HONG KONG: Asian markets mostly rose Friday following a surge on Wall Street after unexpectedly weak US data tempered talk of an interest rate hike by summer.
Despite the easing rate expectations, the dollar maintained its strength against the euro after retreating from Thursday’s multi-year highs.
Tokyo surged 1.39 percent, or 263.14 points, to finish 19,254.25 while in late trade Hong Kong was up 0.16 percent and Shanghai gained 0.13 percent.
Seoul rose 0.77 percent, or 15.20 points, to close at 1,985.79 but Sydney lost 0.61 percent, or 35.7 points, to end at 5,814.5.
The broad gains across the region followed Thursday’s bargain hunting-filled advances and top off a tough week for global investors after last Friday’s strong US jobs report ratcheted up speculation about a Federal Reserve rate hike.
US markets, which by Wednesday had lost all their 2015 gains, surged on Thursday after data showed retail sales fell for the third straight month in February as severe winter weather gripped large parts of the country.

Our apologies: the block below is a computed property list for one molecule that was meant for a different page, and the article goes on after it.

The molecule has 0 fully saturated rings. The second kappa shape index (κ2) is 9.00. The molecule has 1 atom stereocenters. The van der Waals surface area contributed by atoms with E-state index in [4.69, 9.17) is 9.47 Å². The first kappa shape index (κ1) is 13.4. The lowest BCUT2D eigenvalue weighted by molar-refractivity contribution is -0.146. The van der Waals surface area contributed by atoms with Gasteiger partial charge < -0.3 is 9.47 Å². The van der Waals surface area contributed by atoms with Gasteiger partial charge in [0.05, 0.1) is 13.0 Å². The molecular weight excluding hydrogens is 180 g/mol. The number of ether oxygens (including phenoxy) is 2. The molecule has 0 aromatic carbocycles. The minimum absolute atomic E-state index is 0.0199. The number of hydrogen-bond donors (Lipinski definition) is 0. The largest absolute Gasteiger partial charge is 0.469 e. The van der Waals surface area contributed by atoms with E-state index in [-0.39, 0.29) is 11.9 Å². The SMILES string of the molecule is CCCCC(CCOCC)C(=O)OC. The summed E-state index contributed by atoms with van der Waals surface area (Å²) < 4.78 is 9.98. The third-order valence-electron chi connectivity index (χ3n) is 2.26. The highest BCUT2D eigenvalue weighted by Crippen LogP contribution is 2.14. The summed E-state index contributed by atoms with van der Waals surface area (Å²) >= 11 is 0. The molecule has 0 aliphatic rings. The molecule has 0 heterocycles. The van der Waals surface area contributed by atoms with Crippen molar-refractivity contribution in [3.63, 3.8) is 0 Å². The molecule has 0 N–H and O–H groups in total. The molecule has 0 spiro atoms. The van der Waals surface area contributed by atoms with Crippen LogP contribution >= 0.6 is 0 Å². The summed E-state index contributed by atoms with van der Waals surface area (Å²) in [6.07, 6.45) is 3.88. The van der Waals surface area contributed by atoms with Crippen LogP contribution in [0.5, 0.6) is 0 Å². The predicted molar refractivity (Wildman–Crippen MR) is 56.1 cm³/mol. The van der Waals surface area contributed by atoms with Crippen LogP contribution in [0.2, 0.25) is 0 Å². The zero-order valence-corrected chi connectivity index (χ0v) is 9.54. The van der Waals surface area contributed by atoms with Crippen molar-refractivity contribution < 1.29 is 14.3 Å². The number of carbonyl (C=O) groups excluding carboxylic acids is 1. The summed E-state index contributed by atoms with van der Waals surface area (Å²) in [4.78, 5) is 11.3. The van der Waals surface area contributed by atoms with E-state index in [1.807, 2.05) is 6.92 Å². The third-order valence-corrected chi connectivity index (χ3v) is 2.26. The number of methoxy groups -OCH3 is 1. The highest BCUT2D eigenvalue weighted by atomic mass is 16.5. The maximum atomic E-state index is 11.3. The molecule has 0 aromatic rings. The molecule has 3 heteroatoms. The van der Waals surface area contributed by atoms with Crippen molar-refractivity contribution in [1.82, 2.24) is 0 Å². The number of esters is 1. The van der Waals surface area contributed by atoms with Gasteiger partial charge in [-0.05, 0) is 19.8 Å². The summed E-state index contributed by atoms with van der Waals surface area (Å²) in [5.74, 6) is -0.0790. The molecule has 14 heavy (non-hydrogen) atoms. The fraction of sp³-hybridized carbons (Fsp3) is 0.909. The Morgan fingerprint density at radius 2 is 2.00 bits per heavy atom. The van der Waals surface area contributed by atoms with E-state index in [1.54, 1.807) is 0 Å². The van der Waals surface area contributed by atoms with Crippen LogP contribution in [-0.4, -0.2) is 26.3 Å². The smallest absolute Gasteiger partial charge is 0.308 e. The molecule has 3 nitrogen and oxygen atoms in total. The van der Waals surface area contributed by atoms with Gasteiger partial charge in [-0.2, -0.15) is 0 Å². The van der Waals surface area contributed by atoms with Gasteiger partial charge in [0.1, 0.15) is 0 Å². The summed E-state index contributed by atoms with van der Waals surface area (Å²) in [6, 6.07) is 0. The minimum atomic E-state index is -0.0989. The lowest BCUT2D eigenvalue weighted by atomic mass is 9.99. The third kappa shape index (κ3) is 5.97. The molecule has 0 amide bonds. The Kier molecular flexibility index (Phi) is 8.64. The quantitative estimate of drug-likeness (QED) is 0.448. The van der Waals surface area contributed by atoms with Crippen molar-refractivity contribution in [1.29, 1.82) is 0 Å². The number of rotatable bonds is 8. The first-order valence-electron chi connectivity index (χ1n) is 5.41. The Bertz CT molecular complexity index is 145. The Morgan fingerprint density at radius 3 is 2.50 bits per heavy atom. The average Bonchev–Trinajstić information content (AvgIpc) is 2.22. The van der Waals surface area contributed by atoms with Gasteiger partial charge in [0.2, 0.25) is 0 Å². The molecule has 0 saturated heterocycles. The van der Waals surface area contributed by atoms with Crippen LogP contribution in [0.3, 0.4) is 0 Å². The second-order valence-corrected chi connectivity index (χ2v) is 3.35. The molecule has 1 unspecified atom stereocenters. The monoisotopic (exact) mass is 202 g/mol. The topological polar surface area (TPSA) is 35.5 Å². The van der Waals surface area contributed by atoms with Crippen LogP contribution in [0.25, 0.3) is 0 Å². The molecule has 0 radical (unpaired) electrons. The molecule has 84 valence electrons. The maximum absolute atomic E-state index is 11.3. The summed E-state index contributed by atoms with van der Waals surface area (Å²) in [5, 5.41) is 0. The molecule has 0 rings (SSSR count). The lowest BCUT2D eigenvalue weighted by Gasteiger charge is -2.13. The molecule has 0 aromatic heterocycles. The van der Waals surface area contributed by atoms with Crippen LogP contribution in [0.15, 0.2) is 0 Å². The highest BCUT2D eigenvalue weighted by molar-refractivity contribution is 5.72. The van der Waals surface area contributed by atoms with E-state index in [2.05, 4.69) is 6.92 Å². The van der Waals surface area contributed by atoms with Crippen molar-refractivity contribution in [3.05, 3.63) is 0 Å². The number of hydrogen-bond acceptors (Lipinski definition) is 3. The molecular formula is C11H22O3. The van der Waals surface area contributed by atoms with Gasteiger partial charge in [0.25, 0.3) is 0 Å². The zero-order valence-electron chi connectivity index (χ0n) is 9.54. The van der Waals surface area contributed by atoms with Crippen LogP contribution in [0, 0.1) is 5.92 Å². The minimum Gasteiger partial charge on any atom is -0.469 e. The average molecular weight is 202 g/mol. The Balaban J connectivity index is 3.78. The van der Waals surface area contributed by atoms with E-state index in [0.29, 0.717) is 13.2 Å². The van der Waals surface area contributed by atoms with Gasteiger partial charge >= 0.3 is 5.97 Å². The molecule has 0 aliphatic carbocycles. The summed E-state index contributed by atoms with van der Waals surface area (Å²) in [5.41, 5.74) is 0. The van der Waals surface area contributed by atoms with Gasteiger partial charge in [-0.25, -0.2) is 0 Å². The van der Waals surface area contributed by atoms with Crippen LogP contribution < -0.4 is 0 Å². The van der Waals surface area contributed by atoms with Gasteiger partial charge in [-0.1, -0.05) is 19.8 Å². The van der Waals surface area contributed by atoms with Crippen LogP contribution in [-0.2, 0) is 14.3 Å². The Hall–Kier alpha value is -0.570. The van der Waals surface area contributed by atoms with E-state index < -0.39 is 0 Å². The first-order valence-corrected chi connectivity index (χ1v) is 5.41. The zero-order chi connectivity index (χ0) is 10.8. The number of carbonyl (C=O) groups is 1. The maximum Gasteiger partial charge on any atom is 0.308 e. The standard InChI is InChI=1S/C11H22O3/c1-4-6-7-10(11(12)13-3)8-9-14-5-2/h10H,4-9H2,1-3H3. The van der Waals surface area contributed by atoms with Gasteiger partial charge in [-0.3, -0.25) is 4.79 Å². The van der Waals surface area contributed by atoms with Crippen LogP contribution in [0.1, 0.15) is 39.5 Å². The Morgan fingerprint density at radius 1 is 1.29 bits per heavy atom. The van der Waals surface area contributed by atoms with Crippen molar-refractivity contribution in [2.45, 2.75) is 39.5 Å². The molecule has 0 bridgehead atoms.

Retail and food services sales fell 0.6 percent from January, confounding forecasts of 0.4 percent growth.
The figures “provide the Fed with a well-rounded view of the prospects for the US economy and may prompt a desire to wait until fresh data is released which is not impacted by distortions,” Matthew Sherwood, head of investment markets research in Sydney at Perpetual Ltd, told Bloomberg News.
The Dow jumped 1.47 percent, the S&P 500 added 1.26 percent and the Nasdaq added 0.89 percent.
The Fed holds its latest policy meeting next week and dealers will be looking to see what it says about its plans for interest rates in light of the latest data.
On currency markets the dollar remained strong. It traded at 121.51 yen in Asia Friday, compared with 121.29 yen in New York.
The euro changed hands at $1.0571 compared with $1.0636, although it is still a little stronger than the levels below $1.05 touched Thursday, which was the lowest since 2003.
The single currency was also at 128.87 yen against 129.00 yen.
Oil prices rebounded in Asia after retreating Thursday in response to figures showing US stockpiles were at a record high, adding to worries about a global supply glut.
US benchmark West Texas Intermediate rose 13 cents to $47.18 and Brent climbed 16 cents to $57.24.
Gold fetched $1,158.54 against $1,159.90 late Thursday.